In a continued push to overturn the implementation of Common Core standards and testing in schools, Louisiana Gov. Bobby Jindal joined forces with lawmakers in a lawsuit against Louisiana state education officials. This most recent move is the third lawsuit Jindal has been involved with in a period of several months.
Jindal filed the paperwork required in order to join 17 state legislators in a lawsuit they filed on July 21. The suit claims the state Board of Elementary and Secondary Education did not properly follow the law when it failed to provide sufficient public notice of the state’s intention to adopt Common Core standards. The plaintiffs argue this action prevented the public from viewing the documents and voicing potential concerns.
Change of Heart
Jindal opposes the adoption of Common Core standards and of tests developed by the Partnership for Assessment of Readiness for College and Careers (PARCC), a federally funded, multistate group responsible for creating tests to assess Common Core standards.
His opposition has caused many to criticize his intentions, because he initially supported adoption of the standards by the Louisiana Board of Elementary and Secondary Education in July 2010. Many see his change of position as an attempt to woo voters in a potential bid for the presidency in 2016. A Whiteboard Advisors survey of “education insiders” conducted in July and August found 74 percent feel believe Jindal’s reversal is politically driven.
After his initial support, in March 2014, Jindal began to toughen his stance against Common Core and PARCC. He began focusing arguments on “one-size-fits-all” testing developed by PARCC, arguing it’s not the appropriate way to measure success. He urged lawmakers and the state board of education to address his concerns.
“Louisiana is a national leader in school choice,” said Brittany Corona, a researcher at the Heritage Foundation. “With the state’s course choice program, students are able to craft an education catalogue tailored to their learning needs by allowing them to take a combination of individual courses from colleges, public high schools, virtual schools, and private online providers. This customized education is threatened by one-size-fits-all approaches such as Common Core.”
By late April, Jindal’s opposition was heating up. He wrote an op-ed piece for USA Today in which he explained how his initial support of Common Core grew into opposition. “It is true, the Common Core standards did originally grow from states wanting to increase standards so our students can better compete with the rest of the world,” Jindal wrote. “Great idea. And Louisiana was in that group.” He then noted the increasing involvement of the federal government concerned him. “I’m from the school that believes education is a matter best left for local control,” he wrote. “The notion of Washington determining curricula is something most states are simply not interested in. It’s a non-starter.”
When the Louisiana Legislature adjourned in June 2014 without reaching a decision on legislation drafted to stop PARCC and Common Core, activists pushed Jindal to continue the fight. The governor subsequently vetoed House Bill 953, which was drafted as a way to soften the impact of Common Core.
“Gov. Bobby Jindal is involved in lawsuits against the state and federal Departments of Education in an effort to fight this federal coercion of our education system and protect a student’s ability to receive an education that matches their unique learning needs,” said Corona. “Currently 19 states have pushed back against the national standards by withdrawing or downgrading their involvement in the national tests and/or pausing the implementation of the standards. Four states, including Louisiana, have issued orders to exit Common Core completely.”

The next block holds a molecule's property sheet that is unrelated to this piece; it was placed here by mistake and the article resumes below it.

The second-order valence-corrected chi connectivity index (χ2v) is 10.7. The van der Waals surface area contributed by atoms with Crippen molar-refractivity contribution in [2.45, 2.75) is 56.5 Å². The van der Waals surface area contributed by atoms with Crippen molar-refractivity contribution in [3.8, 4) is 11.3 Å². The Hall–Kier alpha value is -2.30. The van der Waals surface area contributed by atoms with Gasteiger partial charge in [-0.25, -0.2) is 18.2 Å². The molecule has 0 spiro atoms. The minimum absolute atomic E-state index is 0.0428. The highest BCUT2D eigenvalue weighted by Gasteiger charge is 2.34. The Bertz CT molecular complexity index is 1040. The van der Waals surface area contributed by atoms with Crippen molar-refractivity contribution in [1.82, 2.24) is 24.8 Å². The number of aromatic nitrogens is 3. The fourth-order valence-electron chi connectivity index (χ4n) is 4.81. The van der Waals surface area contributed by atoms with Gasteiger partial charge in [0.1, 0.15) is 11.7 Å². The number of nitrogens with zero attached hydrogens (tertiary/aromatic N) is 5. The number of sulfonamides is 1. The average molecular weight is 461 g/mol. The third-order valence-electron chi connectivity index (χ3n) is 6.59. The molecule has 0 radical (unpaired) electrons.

In a Nov. 6 press release, Jindal said, “There is growing dissatisfaction with Common Core and we will continue to support every effort to halt the federalization of curriculum in Louisiana schools. Education is best left to local control—which is why we will continue fighting to get Common Core out of Louisiana.”
The legislators allege that Louisiana’s Department of Education and Board of Elementary and Secondary Education did not properly advertise the new standards before implementing Common Core. They lost the initial legal battle using the same argument in August when a Baton Rouge judge denied the request for a temporary injunction that would have stopped the use of Common Core standards. State Rep. Brett Geymann, R-Lake Charles, who leads the group of lawmakers continuing the suit, said he is happy to have Jindal joins forces with them.
“We are very encouraged by the governor joining our lawsuit with 17 legislators and over 200 parents,” Geymann told School Reform News. “The people were denied the democratic process in the adoption of Common Core, and we believe the Department of Education clearly violated the law by not allowing for public comment and legislative oversight under the Administrative Procedures Act. We absolutely cannot allow a government agency to make such a radical change in the education of our children without allowing for the public to be engaged in the process. With the addition of the governor to our court challenge, we are very confident the people will win and have a stake in such an important decision regarding their children.”
Sherri Kuhn ([email protected]) writes from Livermore, California.
Image by Brian Turner.
Louisiana Gov. Bobby Jindal’s lawsuit against the U.S. Department of Education and Education Secretary Arne Duncan, August 2014: http://heartland.org/policy-documents/us-district-court-lawsuit-bobby-jindal-vs-us-dept-education-0